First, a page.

Sir Clowdisley Shovell

In the south choir aisle of Westminster Abbey is a large marble monument (about 20 feet high) to the famous Admiral Sir Clowdisley Shovell, by the sculptor Grinling Gibbons. It was erected by order of Queen Anne and the inscription reads:

Sr CLOUDESLY SHOVELL Knt Rear Admirall of Great Britain and Admirall and Commander in Chief of the Fleet: the just rewards of his long and faithfull services. He was deservedly beloved of his Country and esteem'd, tho' dreaded, by the enemy who had often experienced his conduct and courage. Being shipwreckt on the rocks of Scylly in his voyage from Thoulon the 22d of October 1707, at night, in the 57th year of his age his fate was lamented by all but especially the sea faring part of the Nation to whom he was a generous patron and a worthy example. His body was flung on the shoar and buried with others in the sands; but being soon taken up was plac'd under this monument which his Royall Mistress has caus'd to be erected to commemorate his steady loyalty and extraordinary vertues.

Rather oddly, Shovell is depicted reclining on a couch dressed in Roman armour wearing a large wig. At the base of the monument is a relief of the shipwreck. At the top of the monument a winged boy holds his shield of arms, granted to him in 1692 in commemoration of his victories over the Turks and French - gules, a chevron ermine, in chief two crescents argent, in base a fleur de lis or (a chevron with ermine pattern, two silver crescents above and a gold fleur de lis at the base).

Life and career

Clowdisley (Cloudesly or Cloudisley) Shovell was the son of John Shovell (1625-1654) of Cockthorpe in Norfolk and his wife Anne, daughter of Henry Jenkinson and Lucy Clowdisley of Cley. He was baptised on 25th November 1650 and first went to sea in 1664 under the care of Admiral Myngs (probably a relative). Family tradition said that as a boy in the Second Dutch War he carried despatches in his mouth, swimming through enemy fire. He then served with Sir John Narborough whose widow Elizabeth (daughter of John Hill, Commissioner of the Navy) he married in 1691 at All Hallows, Staining. By 1677 he was captain of the Sapphire, spending much of the time in the Mediterranean cruising against the Barbary pirates. After the battle of Bantry Bay in 1689 he was knighted and was promoted rear admiral in 1690 and fought against the French at Barfleur and assisted in the capture of Gibraltar. After many engagements he became Admiral of the Fleet in 1705 and was returning to England when his ship Association foundered on rocks off the Scilly Isles, possibly due to faulty navigation charts. The Admiral was still living when he was thrown up in Porth Hellick cove. However, a woman seeing an emerald ring on his finger, killed him for it. She confessed her crime on her death-bed thirty years later. Shovell's body was embalmed at Plymouth and made its way through the west country attended by great crowds and lay in state at his town house in Frith Street, Soho.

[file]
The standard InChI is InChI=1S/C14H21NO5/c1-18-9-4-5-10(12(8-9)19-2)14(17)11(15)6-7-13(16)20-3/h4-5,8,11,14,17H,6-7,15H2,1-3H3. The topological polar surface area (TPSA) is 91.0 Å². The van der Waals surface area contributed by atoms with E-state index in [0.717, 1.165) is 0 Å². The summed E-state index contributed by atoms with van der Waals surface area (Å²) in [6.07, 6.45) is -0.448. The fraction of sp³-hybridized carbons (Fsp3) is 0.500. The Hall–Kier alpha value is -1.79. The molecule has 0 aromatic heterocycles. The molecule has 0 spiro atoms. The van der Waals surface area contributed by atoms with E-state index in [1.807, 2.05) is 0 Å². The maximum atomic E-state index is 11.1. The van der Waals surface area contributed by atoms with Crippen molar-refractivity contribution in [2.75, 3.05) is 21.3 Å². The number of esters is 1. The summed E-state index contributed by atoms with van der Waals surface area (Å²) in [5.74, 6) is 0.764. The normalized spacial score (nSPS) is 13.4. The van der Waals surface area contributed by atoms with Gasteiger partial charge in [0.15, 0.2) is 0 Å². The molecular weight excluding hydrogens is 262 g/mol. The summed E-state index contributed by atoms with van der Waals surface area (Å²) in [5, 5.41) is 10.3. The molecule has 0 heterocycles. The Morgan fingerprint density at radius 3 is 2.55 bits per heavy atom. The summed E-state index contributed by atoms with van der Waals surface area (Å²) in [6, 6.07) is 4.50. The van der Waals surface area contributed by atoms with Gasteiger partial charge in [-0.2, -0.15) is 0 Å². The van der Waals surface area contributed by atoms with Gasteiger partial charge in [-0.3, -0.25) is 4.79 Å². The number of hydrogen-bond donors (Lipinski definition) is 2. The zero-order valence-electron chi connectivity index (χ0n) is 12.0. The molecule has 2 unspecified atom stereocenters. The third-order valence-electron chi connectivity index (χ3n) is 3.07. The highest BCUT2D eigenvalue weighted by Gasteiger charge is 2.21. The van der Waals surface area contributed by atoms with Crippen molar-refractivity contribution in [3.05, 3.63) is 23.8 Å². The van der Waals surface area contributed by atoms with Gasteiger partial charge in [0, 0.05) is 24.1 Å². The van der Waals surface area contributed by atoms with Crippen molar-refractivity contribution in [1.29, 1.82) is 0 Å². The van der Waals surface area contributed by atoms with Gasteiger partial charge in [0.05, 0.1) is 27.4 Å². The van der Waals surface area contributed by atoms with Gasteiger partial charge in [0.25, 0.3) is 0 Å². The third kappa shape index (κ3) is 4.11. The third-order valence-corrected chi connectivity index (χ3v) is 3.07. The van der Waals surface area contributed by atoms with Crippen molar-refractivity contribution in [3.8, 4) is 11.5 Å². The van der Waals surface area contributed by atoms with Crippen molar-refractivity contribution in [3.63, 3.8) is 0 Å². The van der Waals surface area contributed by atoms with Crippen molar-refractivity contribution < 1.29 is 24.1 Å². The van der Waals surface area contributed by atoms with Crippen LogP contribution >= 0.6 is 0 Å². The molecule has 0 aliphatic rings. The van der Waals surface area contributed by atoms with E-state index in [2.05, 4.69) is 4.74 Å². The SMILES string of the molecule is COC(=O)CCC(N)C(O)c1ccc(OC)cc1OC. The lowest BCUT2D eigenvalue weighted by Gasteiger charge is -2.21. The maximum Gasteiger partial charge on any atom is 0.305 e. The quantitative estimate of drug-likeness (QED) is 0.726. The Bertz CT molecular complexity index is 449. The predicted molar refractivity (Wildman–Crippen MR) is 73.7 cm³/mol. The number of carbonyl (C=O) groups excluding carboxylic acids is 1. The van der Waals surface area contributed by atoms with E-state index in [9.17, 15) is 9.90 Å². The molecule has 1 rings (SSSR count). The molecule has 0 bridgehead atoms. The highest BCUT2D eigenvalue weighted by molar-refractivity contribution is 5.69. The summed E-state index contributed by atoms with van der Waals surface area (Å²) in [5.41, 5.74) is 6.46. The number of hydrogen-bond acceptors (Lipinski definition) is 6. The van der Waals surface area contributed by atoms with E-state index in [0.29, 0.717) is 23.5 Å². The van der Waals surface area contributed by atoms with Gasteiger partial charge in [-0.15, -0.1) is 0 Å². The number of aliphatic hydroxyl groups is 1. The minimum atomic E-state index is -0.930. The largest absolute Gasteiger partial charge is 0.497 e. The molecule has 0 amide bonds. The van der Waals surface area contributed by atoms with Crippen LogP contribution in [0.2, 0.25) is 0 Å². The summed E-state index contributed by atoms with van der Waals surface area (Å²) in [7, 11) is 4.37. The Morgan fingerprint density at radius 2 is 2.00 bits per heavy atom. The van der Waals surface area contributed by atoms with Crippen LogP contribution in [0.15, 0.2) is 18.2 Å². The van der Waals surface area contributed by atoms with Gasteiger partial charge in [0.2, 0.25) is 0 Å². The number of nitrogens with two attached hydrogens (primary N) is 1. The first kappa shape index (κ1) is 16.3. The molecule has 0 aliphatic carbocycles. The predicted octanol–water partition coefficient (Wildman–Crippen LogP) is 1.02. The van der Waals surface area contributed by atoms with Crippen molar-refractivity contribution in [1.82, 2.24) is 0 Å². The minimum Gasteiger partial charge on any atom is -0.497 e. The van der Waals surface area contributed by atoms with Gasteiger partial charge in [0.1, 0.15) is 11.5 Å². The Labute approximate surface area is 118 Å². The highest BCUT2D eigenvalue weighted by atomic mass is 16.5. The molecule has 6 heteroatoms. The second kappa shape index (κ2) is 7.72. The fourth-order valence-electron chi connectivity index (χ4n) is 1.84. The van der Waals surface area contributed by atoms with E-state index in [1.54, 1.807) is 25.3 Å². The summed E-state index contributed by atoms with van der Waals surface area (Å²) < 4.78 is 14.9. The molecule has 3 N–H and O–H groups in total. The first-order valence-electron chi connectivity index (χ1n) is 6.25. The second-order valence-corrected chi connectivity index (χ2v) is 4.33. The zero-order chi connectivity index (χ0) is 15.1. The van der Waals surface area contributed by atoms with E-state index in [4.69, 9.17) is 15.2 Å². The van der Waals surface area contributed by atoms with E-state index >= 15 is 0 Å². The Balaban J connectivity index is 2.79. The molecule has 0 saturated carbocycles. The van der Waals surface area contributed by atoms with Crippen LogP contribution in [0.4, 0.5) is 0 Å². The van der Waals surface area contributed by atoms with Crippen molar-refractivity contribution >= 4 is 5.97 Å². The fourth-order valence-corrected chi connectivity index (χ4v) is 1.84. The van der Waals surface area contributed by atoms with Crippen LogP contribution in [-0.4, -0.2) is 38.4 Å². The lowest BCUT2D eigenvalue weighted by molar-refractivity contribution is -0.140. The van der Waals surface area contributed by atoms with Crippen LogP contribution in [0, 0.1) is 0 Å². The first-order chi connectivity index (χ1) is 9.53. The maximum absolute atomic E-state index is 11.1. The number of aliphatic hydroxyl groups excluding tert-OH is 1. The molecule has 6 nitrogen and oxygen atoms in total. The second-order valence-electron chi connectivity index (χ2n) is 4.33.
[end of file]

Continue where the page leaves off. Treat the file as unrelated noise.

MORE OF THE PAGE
He was buried with great ceremony in the Abbey on 22nd December 1707 at midnight. The funeral was paid for by Queen Anne. His body was carried in state from his house in Soho Square to the Abbey.

Jodocus Crull, the writer of an Abbey guide (1715 edition appendix), describes him as a person of uncommon courage, esteemed by the kings of Spain and Portugal, as well as Queen Anne. He goes on to say of the Admiral "His Temperance, Humanity, and Affability in Conversation, were the more eminent in him, as his Education and constant Way of Living, from his Infancy, had exposed him to the Conversation chiefly of Marine Officers and others; yet he had nothing of that rugged Humour, which so near resembles that ungovernable Element, upon which he had spent the greatest part of his Life, nor of those extravagant Passions which are so frequently observed in the Seafaring Generation, no more than of that Excess of Drinking which is so common among them".

Elizabeth Shovell and children

His widow Elizabeth died on 15th April 1732 and is buried in St Paulinus Church, Crayford, Kent. They had two daughters: Elizabeth married firstly Sir Robert Marsham who became Lord Romney and secondly John, Earl of Hyndford who was English minister at the court of Frederick the Great. Anne married the Hon. Robert Mansel, and secondly John Blackwood. The inscription on his widow's memorial and that of her son in law Robert Mansel, both at Crayford, can be supplied by the Abbey Library.

Further information

A full length portrait of the Admiral is at the National Portrait Gallery in London

Shovell also gave money to build the Corn Exchange in Rochester, Kent and his coat of arms appears on the clock outside that building

Oxford Dictionary of National Biography

Sir Cloudesley Shovell. Stuart Admiral by Simon Harris, 2001

Precursors of Nelson. British Admirals of the 18th century by P. Le Fevre & R. Harding, 2000

Papers on the funeral are at the College of Arms in London

British Royal and State funerals.... by M. Range 2016

His papers are at the National Maritime Museum, Greenwich and at the British Library among other repositories. See The National Archives - Discovery.

History of Parliament online


22nd October 1707


22nd December 1707




South Choir Aisle

Memorial Type


Material Type


Sir Clowdisley Shovell
Sir Clowdisley Shovell

[Public domain], via Wikimedia Commons

Sir Clowdisley Shovell
Admiral Sir Cloudesley Shovell monument

This image can be purchased from Westminster Abbey Library

Image © 2022 Dean and Chapter of Westminster

Sir Clowdisley Shovell
Shovell effigy

This image can be purchased from Westminster Abbey Library

Image © 2022 Dean and Chapter of Westminster